88 percent of women and 86 percent of men who reported experiencing sexual harassment or assault said it had occurred in more than one place; most people indicated it had occurred in at least four to five places. While our respondents reported that sexual harassment takes place across a range of locations, the most frequently cited being a public space, they also reported that sexual assault most frequently occurred in a private residence. Women most frequently reported sexual harassment in a public space (66 percent), at their workplace (38 percent) and at their residence (35 percent). Men’s most frequently reported locations were a public space (19 percent), their school (14 percent) and, for 13 percent of men, their workplace, own residence and by phone/text, each respectively. For sexual assault, women listed someone else’s residence (15 percent) and their own residence (11 percent) as the top locations. Men listed someone else’s residence (2 percent) and a public space (2 percent).

Regardless of the survivor’s gender, our survey found that sexual harassment and assault are most frequently perpetrated by men. When asked about the perceived gender of the perpetrator/s in their most recent incident, 85 percent of women and 44 percent of men reported either one male or two or more males. In contrast, 30 percent of men and 3 percent of women reported one female or two or more females. Our data also showed that sexual harassment and assault begin at a young age; 57 percent of women and 42 percent of men who reported experiencing harassment or assault said it had happened by age 17, and 30 percent of women and 22 percent of men had experienced it by age 13.

Tabitha Hawk / Creative Commons

I was five years old the first time I experienced sexual harassment. As I walked a few blocks to school in Iowa City, older boys taunted me, pinched my cheeks and tried to lure me to their home. The father of one of my friends saw me standing frozen, surrounded by them, crying, and he intervened. That night, my parents talked to me about my rights and how boys shouldn’t touch girls without permission.

Nearly 30 years later, perhaps because too many parents/guardians of boys did not have talks with them about not harassing others, I’ve experienced hundreds more instances of sexual harassment. Most often, it is men I do not know who harass me in public spaces, and usually their behavior entails whistling and relatively mild verbal harassment. Some men, however, have uttered upsetting sexually explicit comments or called me sexist slurs. One man groped me, and three different men followed or chased me, scaring me badly. When was 18, working at the Smithsonian Natural History Museum gift shop, the manager—a man who was at least 35 years older than me—asked me out to dinner three times in a manner I found creepy and predatory. I always said no, and I dreaded the days when our shifts coincided.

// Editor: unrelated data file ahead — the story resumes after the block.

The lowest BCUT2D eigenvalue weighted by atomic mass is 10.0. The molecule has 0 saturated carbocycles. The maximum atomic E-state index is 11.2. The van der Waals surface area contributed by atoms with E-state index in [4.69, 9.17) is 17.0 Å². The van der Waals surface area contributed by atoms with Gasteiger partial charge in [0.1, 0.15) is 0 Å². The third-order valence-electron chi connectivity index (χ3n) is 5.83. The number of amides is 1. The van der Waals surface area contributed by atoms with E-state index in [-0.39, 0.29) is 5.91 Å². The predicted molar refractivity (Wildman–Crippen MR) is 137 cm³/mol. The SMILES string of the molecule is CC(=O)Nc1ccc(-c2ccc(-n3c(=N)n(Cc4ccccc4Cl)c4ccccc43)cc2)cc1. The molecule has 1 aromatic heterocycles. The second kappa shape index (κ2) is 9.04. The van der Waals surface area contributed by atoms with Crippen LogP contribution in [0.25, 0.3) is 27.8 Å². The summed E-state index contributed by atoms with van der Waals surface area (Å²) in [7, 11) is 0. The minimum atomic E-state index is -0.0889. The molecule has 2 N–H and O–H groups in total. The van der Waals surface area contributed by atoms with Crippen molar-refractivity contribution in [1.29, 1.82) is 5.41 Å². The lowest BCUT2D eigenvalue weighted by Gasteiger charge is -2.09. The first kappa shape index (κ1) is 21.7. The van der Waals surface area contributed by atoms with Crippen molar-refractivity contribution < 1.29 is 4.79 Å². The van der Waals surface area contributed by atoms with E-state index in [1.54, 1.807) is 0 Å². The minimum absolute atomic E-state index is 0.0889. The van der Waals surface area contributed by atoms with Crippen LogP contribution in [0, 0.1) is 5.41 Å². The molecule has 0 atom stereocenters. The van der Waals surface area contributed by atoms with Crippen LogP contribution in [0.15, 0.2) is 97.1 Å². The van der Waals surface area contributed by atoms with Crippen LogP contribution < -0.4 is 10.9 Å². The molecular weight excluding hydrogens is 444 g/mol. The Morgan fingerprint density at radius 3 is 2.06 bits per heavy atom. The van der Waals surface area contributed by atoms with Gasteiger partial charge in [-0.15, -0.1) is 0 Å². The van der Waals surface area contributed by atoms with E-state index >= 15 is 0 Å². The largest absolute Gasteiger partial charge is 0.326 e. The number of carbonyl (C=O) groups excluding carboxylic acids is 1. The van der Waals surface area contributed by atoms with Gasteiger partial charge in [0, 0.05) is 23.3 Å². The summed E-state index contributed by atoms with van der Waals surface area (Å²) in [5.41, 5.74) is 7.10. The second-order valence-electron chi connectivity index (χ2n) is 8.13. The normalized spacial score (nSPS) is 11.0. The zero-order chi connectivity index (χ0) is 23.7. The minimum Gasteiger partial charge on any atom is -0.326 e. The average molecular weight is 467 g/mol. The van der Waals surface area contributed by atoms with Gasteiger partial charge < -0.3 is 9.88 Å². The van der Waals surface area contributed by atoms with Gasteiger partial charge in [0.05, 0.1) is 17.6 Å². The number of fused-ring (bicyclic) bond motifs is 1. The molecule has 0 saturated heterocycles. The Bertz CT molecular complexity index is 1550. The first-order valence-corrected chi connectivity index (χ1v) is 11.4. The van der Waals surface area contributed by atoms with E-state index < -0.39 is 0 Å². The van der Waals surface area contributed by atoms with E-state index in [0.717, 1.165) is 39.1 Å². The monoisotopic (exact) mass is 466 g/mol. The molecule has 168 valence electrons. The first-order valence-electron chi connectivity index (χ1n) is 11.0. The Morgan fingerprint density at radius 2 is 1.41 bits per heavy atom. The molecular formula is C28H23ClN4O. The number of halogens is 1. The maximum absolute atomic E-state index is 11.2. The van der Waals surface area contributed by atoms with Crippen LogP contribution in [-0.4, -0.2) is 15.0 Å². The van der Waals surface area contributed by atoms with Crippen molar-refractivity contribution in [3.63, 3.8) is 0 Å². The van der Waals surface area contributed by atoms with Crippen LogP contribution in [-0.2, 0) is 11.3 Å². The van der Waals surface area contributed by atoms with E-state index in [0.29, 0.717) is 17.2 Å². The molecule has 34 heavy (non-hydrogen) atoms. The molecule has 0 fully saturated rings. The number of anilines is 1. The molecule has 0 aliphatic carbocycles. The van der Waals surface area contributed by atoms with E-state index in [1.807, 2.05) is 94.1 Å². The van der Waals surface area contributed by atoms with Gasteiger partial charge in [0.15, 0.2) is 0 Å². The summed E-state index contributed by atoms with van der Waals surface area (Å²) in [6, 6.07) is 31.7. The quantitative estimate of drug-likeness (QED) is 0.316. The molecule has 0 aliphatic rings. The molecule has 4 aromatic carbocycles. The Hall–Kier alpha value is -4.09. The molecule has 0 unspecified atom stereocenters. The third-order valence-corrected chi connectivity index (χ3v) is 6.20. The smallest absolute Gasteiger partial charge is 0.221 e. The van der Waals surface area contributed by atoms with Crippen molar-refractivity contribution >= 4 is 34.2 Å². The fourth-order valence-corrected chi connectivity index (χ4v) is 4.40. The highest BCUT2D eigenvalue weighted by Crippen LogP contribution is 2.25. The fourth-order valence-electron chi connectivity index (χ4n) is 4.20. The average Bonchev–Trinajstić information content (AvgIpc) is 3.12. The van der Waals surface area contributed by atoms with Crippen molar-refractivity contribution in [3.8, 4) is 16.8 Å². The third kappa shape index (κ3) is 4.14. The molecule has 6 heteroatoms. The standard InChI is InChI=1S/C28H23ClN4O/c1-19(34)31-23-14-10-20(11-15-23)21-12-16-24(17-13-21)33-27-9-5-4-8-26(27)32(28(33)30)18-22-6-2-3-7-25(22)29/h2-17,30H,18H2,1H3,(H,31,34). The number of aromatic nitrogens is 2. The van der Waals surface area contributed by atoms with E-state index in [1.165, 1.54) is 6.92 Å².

From talking to friends and family, volunteering for domestic violence shelters and rape crisis lines and working on issues like sexual harassment in schools, rape in the military and street harassment, I knew the types of experiences I’d had were sadly the norm for most women and some men. Our study reinforced that the #MeToo movement was long overdue—and shows that experiences like mine are still far too common.

If you are upset by these findings and want to do something, you can visit organizations like National Sexual Violence Resource Center (NSVRC), PreventConnect, RAINN, 1 in 6, Feminist Campus and the CDC to find resources and ideas. Notably, NSVRC released a bystander intervention tips and strategies factsheet today to coincide with the report release.

Holly Kearl is the founder of Stop Street Harassment and the author of multiple books, reports and articles about sexual harassment. She works as a community manager for the Aspen Institute.

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The post What the Numbers Behind the #MeToo Movement Show Us appeared first on Ms. Magazine Blog.

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Why Trump better be mindful of his handling of #MeToo movement